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Vail Daily letter: Dumbed down

The signs are everywhere. The American public and politic has embraced the celebration of its ignorance. Call this the dumbing down of America. We are now in the lame brain, oops, I mean lame duck session of Congress — a period that exists until the new members of Congress are seated in January and the vanquished are thrown out.

We then evolve to the grid-locked session of Congress. This is a two-year exercise of the mute button on your remote and tossing the unread editorial pages into the fireplace kindling box unless you enjoy listening to the Dems and Repubs blame each other about why nothing is getting done.

True to our dumbing down, each side will take credit for saving our citizens from the agenda of the other side, and the public will respond with further polarization.



Now, there may be events that get us out of this trance, like North Korea and South Korea going to war or the discovery of hard evidence of why the Mayan calendar ends on Dec. 21, 2012.

The 2010 midterm elections highlighted a movement based in part on anti-intellectualism and anti-science. The conservative right determined that the enemy were the elites, who turned out not to be the rich but the educated. Attacks against elites became a primary rallying point for Sarah Palin and the Tea Party movement. The elites, they claim, are leading us down a path to socialism and yes, even Marxism. The rich bastions of capitalism from which they made their fortunes (including inheritances) are in fact the pillars of our independence from government interference and regulation and the champions of anti-taxation fervor.



There is a strategic logic to this. The United States not long ago had one of the most educated populations on the planet. We’re not now even in the top 10 in almost every measure used to evaluate a country’s level of education. Why try to appeal to a shrinking and intellectually curious and questioning element of the population when the minds of the uneducated and easily duped are there for the taking? So much easier to claim that our fall from grace is due to a lack of Christian faith and from our departure from family values.

Anti-elitism enthusiasts have also adopted an additional concept, extraordinary exceptionalism, a doctrine that relies on the unique history of the United States, its Puritan origins and the character of its people to proclaim that the United States is unlike any other country and whose virtues cannot be duplicated by any other country.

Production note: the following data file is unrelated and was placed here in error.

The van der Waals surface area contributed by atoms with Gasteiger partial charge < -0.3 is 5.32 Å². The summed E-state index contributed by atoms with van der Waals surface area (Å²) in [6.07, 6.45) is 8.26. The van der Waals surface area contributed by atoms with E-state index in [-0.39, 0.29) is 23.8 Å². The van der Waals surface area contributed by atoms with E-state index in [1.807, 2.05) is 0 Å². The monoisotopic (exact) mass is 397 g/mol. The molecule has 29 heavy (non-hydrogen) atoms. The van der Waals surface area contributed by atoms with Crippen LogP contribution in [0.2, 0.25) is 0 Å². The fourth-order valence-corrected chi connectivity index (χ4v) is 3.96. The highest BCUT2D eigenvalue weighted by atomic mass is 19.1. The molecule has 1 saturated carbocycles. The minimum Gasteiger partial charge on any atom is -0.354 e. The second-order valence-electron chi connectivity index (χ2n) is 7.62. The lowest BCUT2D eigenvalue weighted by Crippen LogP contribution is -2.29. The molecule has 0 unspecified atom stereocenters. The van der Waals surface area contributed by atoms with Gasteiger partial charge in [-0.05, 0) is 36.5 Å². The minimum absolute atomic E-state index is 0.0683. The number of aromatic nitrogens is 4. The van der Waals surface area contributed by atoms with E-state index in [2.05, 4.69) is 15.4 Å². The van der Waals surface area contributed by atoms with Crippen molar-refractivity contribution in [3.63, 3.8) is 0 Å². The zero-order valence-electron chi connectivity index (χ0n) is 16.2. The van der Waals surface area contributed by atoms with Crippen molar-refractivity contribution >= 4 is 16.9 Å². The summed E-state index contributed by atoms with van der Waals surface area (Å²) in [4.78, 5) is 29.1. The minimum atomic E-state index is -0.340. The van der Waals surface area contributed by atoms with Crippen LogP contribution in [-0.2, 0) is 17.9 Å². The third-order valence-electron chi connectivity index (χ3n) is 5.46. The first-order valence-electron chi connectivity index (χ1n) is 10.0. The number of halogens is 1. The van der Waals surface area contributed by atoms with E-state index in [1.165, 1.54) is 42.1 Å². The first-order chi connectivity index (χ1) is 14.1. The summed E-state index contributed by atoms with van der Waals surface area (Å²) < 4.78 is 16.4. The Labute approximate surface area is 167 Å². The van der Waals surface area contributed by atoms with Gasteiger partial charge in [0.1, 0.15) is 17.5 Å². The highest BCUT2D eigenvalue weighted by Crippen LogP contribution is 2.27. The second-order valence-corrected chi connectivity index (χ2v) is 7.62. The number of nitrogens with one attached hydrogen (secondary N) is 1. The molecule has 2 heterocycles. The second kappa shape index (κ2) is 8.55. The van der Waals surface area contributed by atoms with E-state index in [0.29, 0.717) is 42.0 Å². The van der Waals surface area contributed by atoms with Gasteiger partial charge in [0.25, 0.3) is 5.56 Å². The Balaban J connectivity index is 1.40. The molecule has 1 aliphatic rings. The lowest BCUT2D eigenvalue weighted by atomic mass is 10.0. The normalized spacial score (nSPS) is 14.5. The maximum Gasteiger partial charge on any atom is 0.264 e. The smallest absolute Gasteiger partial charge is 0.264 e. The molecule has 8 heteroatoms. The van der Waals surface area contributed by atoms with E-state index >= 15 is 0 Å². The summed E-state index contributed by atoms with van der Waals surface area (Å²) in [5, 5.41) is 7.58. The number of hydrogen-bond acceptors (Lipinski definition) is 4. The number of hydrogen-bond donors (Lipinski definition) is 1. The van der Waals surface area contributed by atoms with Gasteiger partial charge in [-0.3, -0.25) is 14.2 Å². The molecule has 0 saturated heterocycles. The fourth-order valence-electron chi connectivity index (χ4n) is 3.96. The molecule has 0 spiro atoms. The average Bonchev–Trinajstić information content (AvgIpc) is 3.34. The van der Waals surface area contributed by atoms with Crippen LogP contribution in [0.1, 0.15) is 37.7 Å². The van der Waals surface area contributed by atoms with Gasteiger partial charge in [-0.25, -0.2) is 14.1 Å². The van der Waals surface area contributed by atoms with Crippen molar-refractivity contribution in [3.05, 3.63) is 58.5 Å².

The concept of America being exceptional was originally touted by Alexis de Tocqueville in this work “Democracy in America.” There is plenty of evidence to support a belief that America is indeed an exceptional country and has much of which to be proud. The danger is when our patriotism borders on excessive nationalism, a lesson learned the hard way leading up to and during World War II Germany.



The extreme right attacked President Obama early in his presidency when he acknowledged, to international audiences, mistakes made by the United States over the course of its history. This was immediately cast as un-American, unpatriotic and appearing weak to our enemies. Because of his early demonstration of some humility, Obama remains very popular outside the United States, and despised by the ultra conservatives within it.

So what is the takeaway here? My country right or wrong? My country, love it or leave it? Do we have a new face on the Ugly American?

I find it strange that attributes that make America great in the minds of its own citizens (such as humility, teamwork, decency, honesty, etc.) are themselves derided as un-American when put on public display in admitting that we weren’t and aren’t perfect.

I’m also suspicious of all of the “wave the flag” books written by politicians when they are contemplating running for office. Wasn’t U.S. history a mandatory course for graduation from high school? It is, but politicians are not adverse from applying their own spin.

We are a nation divided, and I see no forces in motion that will change our destiny. Much improved education would be an obvious and logical choice, but we are moving in the opposite direction. The citizenry that made our country what it is are long since dead.

I’m tired of hearing the mantra “if it’s not written in the Constitution then it’s unconstitutional.” BS! Our founding fathers were very wise men who had a particular reference point (England). They put their best thoughts on paper and formed a nation around it. It has served us well, but that document is almost two and one half centuries old.

The literal Constitution has become like an anchor. Raise it and we drift, keep it imbedded and we don’t move, and move we must. Why? Because the physical planet we live on is moving and shifting and countries on it are evolving at an accelerating pace.

Our rallying cry should not be take our country back, but take our country forward! We are painfully unprepared for the future — unless you believe the Mayan calendar signals the end of the earth, in which case it won’t matter.

Jim Cameron


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